This week’s TGIF considers In the matter of Habibi Waverton (in liquidation) (administrator appointed)  NSWSC 1443, a recent decision of the Supreme Court of NSW in which the Court opted to use its general powers to allow a voluntary administrator to transfer shares without the owner’s consent to implement a DOCA.
- Where an approved Deed of Company Arrangement (DOCA) proposal is conditional on a voluntary administrator taking steps only available to a deed administrator, the Court may use its general powers to make those steps available earlier in order to overcome ‘sequencing problems’.
- In doing so, the Court will consider whether the proposed course will ensure either the company’s continued existence or a better return for creditors, and whether it involves any unfair prejudice to members of the company.
- While a company shareholder may seek leave to intervene in such an application as an ‘interested person’, they should be mindful of costs consequences if their involvement causes unnecessary costs.
A voluntary liquidator was appointed to arrange the sale of a company after its two shareholders ended their working relationship but were unable to agree who would buy the other’s shares. A subsequent review of the company’s finances revealed considerable tax debts, as well as debts to other creditors, and the company’s liquidator was appointed administrator.
Both shareholders submitted DOCA proposals which would see them gain full ownership of the company. One of the proposals, ultimately recommended by the administrator and approved by creditors, was conditional on the other shareholder’s shares being transferred for A$1. However, the administrator was not empowered to make the share transfer, as powers to do so were only available to the administrator of a DOCA after implementation.
As such, the administrator applied to the Court for:
- an order under section 447A of the Corporations Act 2001 (Cth) (the Act), varying the operation of Part 5.3 of the Act such that section 444GA applied to a voluntary administrator (rather than an administrator of a DOCA only); and
- leave under section 444GA to make the required share transfer without consent of the shareholder, to allow the administrator to implement a DOCA approved by creditors.
Rees J made the orders sought. With respect to section 444GA, it was noted that the parties had been unable to identify any previous instance of the section being used in the manner proposed. However, her Honour observed there was nothing in the provisions or explanatory materials to suggest the proposed course was not available.
Notwithstanding this, her Honour noted the Court must still be satisfied that there would be no unfair prejudice to the owner of the shares (at -):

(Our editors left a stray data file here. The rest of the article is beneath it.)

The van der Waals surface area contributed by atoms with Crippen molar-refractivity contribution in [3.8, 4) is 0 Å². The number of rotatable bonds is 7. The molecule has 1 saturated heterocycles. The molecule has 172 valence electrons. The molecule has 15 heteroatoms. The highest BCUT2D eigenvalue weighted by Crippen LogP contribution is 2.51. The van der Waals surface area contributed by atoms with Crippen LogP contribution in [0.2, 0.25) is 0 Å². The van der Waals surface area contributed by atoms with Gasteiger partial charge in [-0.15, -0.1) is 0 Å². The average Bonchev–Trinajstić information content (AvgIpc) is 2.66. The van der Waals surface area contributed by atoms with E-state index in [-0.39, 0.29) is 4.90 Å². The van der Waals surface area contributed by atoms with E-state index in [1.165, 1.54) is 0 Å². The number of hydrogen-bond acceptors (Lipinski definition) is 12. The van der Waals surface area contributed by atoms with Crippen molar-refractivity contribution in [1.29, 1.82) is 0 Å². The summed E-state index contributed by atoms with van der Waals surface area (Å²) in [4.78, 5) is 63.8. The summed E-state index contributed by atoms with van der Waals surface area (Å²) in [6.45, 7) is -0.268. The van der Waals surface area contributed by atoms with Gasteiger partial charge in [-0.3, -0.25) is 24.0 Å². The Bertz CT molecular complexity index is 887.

“…Accepting that making an order in the terms sought will increase the administrator’s ability to transfer a shareholder’s asset without their consent, the expansion of the power is not as wide as suggested where the Court must otherwise be satisfied that the transfer will not unfairly prejudice the interests of members of the company.
“It seems to me that the touchstone must necessarily remain what the aims of section 444GA and Part 5.3A endeavour to achieve, which is to maximise the chances of a company either continuing in existence or, if that is not possible, ensuring the best return to creditors.”
Having been satisfied that the administrator was acting to achieve those objectives, and that the DOCA proposal was not unreasonable in the circumstances, her Honour considered it appropriate to make the orders sought.
Rees J also concluded that it was appropriate that only the exiting shareholder, who had appeared in the application, pay the costs of the administrator. Her Honour observed that even if the application had not been opposed, the administrator would have been required to bring an application before the Court (and satisfy the Court that the exiting shareholder would not be unfairly prejudiced). As such, the exiting shareholder’s involvement resulted in unnecessary complication, time and costs.
This decision serves as a helpful reminder to insolvency practitioners that the Court may be prepared to use its general powers to overcome ’sequencing problems’. In doing so, the Court will consider whether the proposed course will help to ensure the company’s continued existence or a better return for creditors and, in any similar scenario, whether it involves any unfair prejudice to members of the company.
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